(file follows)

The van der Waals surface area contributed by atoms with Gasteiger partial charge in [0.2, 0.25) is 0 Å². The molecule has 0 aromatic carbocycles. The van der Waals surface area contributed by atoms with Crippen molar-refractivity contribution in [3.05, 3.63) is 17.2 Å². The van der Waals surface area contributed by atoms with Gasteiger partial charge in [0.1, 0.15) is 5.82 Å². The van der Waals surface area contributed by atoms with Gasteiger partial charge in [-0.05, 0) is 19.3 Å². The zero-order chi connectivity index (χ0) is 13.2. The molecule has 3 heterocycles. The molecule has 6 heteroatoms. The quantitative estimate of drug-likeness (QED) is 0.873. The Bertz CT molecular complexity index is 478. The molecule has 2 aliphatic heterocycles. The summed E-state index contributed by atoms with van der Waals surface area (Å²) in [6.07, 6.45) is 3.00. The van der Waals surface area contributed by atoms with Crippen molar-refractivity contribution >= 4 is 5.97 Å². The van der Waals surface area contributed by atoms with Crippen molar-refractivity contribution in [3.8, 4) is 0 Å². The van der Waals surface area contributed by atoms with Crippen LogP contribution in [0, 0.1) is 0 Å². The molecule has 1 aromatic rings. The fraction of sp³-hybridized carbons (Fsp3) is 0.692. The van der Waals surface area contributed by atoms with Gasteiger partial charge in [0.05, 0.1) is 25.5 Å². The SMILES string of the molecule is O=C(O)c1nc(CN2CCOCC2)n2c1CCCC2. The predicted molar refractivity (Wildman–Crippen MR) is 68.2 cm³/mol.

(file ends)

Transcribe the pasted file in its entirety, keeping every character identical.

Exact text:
The van der Waals surface area contributed by atoms with Gasteiger partial charge in [0.2, 0.25) is 0 Å². The molecule has 0 aromatic carbocycles. The van der Waals surface area contributed by atoms with Crippen molar-refractivity contribution in [3.05, 3.63) is 17.2 Å². The van der Waals surface area contributed by atoms with Gasteiger partial charge in [0.1, 0.15) is 5.82 Å². The van der Waals surface area contributed by atoms with Gasteiger partial charge in [-0.05, 0) is 19.3 Å². The zero-order chi connectivity index (χ0) is 13.2. The molecule has 3 heterocycles. The molecule has 6 heteroatoms. The quantitative estimate of drug-likeness (QED) is 0.873. The Bertz CT molecular complexity index is 478. The molecule has 2 aliphatic heterocycles. The summed E-state index contributed by atoms with van der Waals surface area (Å²) in [6.07, 6.45) is 3.00. The van der Waals surface area contributed by atoms with Crippen molar-refractivity contribution >= 4 is 5.97 Å². The van der Waals surface area contributed by atoms with Crippen molar-refractivity contribution in [3.8, 4) is 0 Å². The van der Waals surface area contributed by atoms with Crippen LogP contribution in [0, 0.1) is 0 Å². The molecule has 1 aromatic rings. The fraction of sp³-hybridized carbons (Fsp3) is 0.692. The van der Waals surface area contributed by atoms with Gasteiger partial charge in [0.05, 0.1) is 25.5 Å². The SMILES string of the molecule is O=C(O)c1nc(CN2CCOCC2)n2c1CCCC2. The predicted molar refractivity (Wildman–Crippen MR) is 68.2 cm³/mol.